A 2006 Woody Allen film festival in Manhattan screened more than 30 of the New York master’s movies. One writer tried to go to every one of them.
At the end of 2006, writer and humorist David Rakoff, a Tablet Magazine contributing editor, took on the grueling task of attending as many screenings as he could endure of “Essentially Woody,” a three-week Woody Allen film festival held at Manhattan’s Film Forum. On the occasion of the Sunday-night premiere of the new three-hour PBS documentary on Woody’s life and work—and the Tablet podcast with Robert Weide, that film’s director—we’ve collected Rakoff’s reviews of, notes about, and digressions from the films of the consummate New York Jewish filmmaker, on the local festival audience, his sense of self reflected in Woody’s work, and, of course, Husbands and Wives and Hannah and Her Sisters, Sleeper and Bananas, and Annie Hall and a host of other Allen classics.
Part 1: Annie Hall: “Walking out, my friend Rick, thirty-plus years [Manhattan] resident said, ‘I had forgotten how Jewish a film it is.’ I really hadn’t noticed. But I’m the wrong guy to ask. It’s like saying to a fish, ‘Do things around here seem really wet to you?’ ”
Part 2: Play It Again, Sam and The Purple Rose of Cairo: “Being funny might just be the great aphrodisiac (take that, jowly, shambling war criminal, Henry Kissinger!). Being a pale, translucent, unphotosynthesized schmendrick didn’t matter as long as you were smart and funny.”
Part 3: Mighty Aphrodite and Manhattan Murder Mystery: “This is becoming chore-like already and I still have twenty-three films to go.”
Part 4: Love and Death and Everything You Always Wanted to Know About Sex (But Were Afraid to Ask): “We’re becoming quite the little tribe. … There is me, the white-haired Hummer (meaning man who hums, not hypertrophic military vehicle repurposed for a greedy consumer market), the surly cinéaste, the old woman in the maxi-length down jacket, the fellow who could be doing some sort of Marcel Duchamp Dada experiment on his own body, so conspicuously ill-fitting is his … no, I will go no further with this unkindness.”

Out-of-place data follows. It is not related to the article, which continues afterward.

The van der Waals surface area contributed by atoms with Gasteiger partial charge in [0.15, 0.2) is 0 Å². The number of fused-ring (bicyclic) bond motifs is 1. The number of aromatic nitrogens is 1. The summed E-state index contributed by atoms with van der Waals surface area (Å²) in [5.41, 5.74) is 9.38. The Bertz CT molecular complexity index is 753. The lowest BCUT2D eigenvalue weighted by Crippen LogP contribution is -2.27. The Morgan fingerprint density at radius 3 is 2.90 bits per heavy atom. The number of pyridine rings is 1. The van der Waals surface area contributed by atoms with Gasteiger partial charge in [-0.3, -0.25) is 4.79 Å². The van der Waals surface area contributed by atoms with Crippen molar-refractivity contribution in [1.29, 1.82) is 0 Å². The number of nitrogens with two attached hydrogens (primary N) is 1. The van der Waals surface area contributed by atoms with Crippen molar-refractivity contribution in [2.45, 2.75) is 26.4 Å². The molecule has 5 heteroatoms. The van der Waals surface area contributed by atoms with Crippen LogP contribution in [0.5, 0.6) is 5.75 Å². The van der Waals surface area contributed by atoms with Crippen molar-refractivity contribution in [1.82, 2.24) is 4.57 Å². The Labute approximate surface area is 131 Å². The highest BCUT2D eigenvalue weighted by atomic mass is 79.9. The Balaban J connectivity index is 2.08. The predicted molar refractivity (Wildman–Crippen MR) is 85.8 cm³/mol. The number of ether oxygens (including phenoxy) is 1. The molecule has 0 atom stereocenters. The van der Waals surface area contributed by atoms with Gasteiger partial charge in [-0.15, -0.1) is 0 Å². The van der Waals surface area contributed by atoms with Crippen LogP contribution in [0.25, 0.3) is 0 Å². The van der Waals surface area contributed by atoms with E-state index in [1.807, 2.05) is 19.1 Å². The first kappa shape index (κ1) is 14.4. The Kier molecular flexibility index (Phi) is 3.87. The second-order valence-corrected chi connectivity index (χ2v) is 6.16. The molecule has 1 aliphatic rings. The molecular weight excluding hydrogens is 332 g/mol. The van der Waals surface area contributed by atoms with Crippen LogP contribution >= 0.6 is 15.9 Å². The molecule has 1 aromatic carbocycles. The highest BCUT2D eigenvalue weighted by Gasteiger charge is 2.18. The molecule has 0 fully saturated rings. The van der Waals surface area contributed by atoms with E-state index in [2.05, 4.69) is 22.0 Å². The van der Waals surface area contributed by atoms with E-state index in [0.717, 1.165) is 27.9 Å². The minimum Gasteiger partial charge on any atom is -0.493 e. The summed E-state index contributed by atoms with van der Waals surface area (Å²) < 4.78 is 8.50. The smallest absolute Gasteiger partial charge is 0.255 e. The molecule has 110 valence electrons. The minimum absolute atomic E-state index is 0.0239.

Part 5: Bullets Over Broadway and Everyone Says I Love You: “Everyone Says I Love You is a sloppy insult whose cracks and flaws are spackled over with fistfuls of money and sundry diversions in the form of real estate porn.”
Part 6: Radio Days and Broadway Danny Rose: “Radio is more visual than film in precisely the same way that smell evokes memory in an exponentially more complex manner than a picture can. That each voice and song and commercial is a madeleine for Allen is conveyed in every frame.”
Part 7: Bananas and Sleeper: “Bananas’ credits—yellow letters in an inflated ballonish font against a black background routinely pierced with bullet holes while Marvin Hamlisch’s bumptious score plays—are pre-auteur Woody.”
Part 8: Husbands and Wives and Hannah and Her Sisters: “Sidney Pollock—probably a completely nice guy in real life—projects an unpleasant jerk energy. The kind of aging Jewish swinger who still thinks he’s God’s gift to women.”
Part 9: Wild Man Blues and Sweet and Lowdown: “The holiday season is over and the New Year under way. The only ones who can now come to a movie in the middle of the day are officially those firmly in my cohort: the old, the halt, the lonely.”
Part 10: A Midsummer Night’s Sex Comedy and Another Woman: “What binds these two together is what keeps coming up in Allen’s work: that damned anhedonia; the cerebral intellectualizing that masks a terror of feeling, that incapacity to give oneself over to joy that can leave one a vicarious observer to one’s own life (can you tell he’s hit a nerve?)”
Part 11: Manhattan: “It is at least in part a movie all about hair, both Temporal (Diane Keaton’s not entirely successful late-70s perm) and Divine: the birch plank of Meryl Streep’s mane. … But it is Mariel Hemingway’s impossibly silken horsetail chignon that reigns supreme.”
Part 12: Take the Money and Run and What’s Up, Tiger Lily?: “Throughout her cameo it appears as though [Louise Lasser] has an actual pimple on the end of her nose! It is completely endearing.”
Part 13: Interiors and Stardust Memories: “The symbolism of it is as subtle as a blackjack to the base of the skull.”
Part 14: Zelig and The Front: “Zelig is a story of assimilation, of deep cover, of Jews in America.”
Part 15: Deconstructing Harry and Crimes and Misdemeanors: “The Strand Bag-oisie has come out in full force for the finale.”
Rakoff’s reviews appeared in Tablet Magazine’s predecessor publication, Nextbook.org.
Agenda: Sol Lewitt and Talmudic debate in New York, Jonathan Safran Foer reinterpreted in North Carolina, Chagall in Canada, and more
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